Greetings from the Macabre Republic…

Featured

…Home of the red, black, and blue; where there’s a darkness not just on the edge of town, but all along Main Street; and where the heartland lies deep within October Country.

This site is an outgrowth of the blog Macabre Republic (constituted in 2010), which was devoted to the celebration and appreciation of the Gothic in American literature and culture. My goal here is not merely to construct a platform for my own written work, but to build a community of fellow aficionados–all those who feel right at home on the nightside.

Think you might fit in nicely? Here’s a quick citizenship test:

Continue reading

A.G. Exemplary? Considering the American Gothicism of Nathaniel Hawthorne’s “Alice Doane’s Appeal” and “Young Goodman Brown

The sixth installment of a recurring feature exploring just how “American Gothic” are works of literature collected in anthologies bearing that titular label. Continuing to work through the contents of editor Charles L. Crow’s American Gothic: An Anthology 1787-1916:

 

“Alice Doane’s Appeal” by Nathaniel Hawthorne

Of the two Salem-based Hawthorne stories anthologized here, “Alice Doane’s Appeal” (1835) is the much lesser known but no less effective. With a bit of proto-postmodern self-reflexivity, it explores the very process of crafting/conveying spook tales. Out walking with a pair of young ladies, the author-narrator (a stand-in for Nathaniel himself) travels atop Gallows Hill. The local scenery prompts him to pull out one of his own manuscripts, and the narrative he proceeds to share is a Gothic potboiler filled with intimations of incest, mysterious doubles, murder, and an uncanny gathering of graveyard ghosts (the climax reveals “that all the incidents were results of the machinations of the wizard, who had cunningly devised that Walter Brome should tempt his unknown sister to guilt and shame, and himself perish by the hand of his twin brother”). The narrator works hard to thrill his audience, but goes a step too far when he claims “that the wizard’s grave was close beside us, and that the wood-wax had sprouted originally from his unhallowed bones”; his intended effect is spoiled when the woman burst into incredulous laughter.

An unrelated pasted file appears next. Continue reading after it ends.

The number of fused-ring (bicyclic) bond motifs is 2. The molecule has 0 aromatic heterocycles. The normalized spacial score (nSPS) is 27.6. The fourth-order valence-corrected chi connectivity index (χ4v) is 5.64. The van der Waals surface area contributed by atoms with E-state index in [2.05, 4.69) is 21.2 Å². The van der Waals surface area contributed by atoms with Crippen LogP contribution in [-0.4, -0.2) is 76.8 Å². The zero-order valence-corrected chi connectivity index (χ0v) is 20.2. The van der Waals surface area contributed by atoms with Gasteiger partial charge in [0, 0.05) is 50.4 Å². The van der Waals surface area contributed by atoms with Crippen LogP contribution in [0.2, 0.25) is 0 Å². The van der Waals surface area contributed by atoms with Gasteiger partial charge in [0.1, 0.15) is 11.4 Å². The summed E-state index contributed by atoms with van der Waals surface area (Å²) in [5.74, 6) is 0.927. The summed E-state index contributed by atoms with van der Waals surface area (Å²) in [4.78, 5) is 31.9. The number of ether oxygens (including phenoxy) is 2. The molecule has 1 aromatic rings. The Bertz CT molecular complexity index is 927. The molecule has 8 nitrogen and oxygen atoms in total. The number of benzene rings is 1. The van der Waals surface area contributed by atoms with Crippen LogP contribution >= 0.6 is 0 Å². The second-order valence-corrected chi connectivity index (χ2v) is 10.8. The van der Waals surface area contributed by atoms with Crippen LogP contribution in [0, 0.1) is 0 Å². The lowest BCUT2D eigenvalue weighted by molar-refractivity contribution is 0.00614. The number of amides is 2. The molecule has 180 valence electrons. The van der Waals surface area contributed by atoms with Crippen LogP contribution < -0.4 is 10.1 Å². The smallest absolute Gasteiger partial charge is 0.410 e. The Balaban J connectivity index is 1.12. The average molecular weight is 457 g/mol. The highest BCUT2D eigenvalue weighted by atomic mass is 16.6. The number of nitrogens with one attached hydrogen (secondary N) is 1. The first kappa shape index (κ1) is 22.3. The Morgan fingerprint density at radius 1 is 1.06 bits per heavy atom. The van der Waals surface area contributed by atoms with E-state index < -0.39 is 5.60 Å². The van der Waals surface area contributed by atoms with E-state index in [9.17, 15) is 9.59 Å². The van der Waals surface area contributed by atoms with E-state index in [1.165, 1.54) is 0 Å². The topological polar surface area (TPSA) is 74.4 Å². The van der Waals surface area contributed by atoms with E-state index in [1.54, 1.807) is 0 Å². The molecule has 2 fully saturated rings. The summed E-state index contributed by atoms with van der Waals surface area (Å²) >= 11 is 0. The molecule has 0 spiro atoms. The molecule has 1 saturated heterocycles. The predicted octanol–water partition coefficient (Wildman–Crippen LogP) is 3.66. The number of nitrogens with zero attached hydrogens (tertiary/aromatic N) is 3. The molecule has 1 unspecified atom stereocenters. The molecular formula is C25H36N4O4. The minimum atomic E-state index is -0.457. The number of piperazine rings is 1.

Chagrined but undeterred, the narrator shifts genres to true crime, and finds his source material in historical horror. Hearkening back to the “witchcraft delusion” that gripped Salem, he depicts a scene of multiple executions on Gallows Hill:

Behind their victims came the afflicted, a guilty and miserable band; villains who had thus avenged themselves upon their enemies, and viler wretches, whose cowardice had destroyed their friends; lunatics, whose ravings had chimed in with the madness of the land; and children, who had played a game that the imps of darkness might have envied them, since it disgraced an age, and dipped a people’s hands in blood. In the rear of the procession rode a figure on horseback, so darkly conspicuous, so sternly triumphant, that my hearers mistook him for the visible presence of the fiend himself, but it was only his good friend, Cotton Mather, proud of his well won dignity, as the representative of all the hateful features of his time; the one blood-thirsty man, in whom were concentrated those vices of spirit and errors of opinion, that sufficed to madden the whole surrounding multitude.

Sufficiently frightened, the females beg for the tale to be cut off before the narrator even gets to the climactic hangings, but enough has been said to establish his (and by extension, Hawthorne’s) thorough condemnation of the Salem witch trials and ensuing executions. And while the narrator concludes by bemoaning the lack of monument on Gallows Hill commemorating those who criminally lost their lives to superstition and mass hysteria, “Alice Doane’s Appeal” succeeds in forming the literary equivalent of such memorial.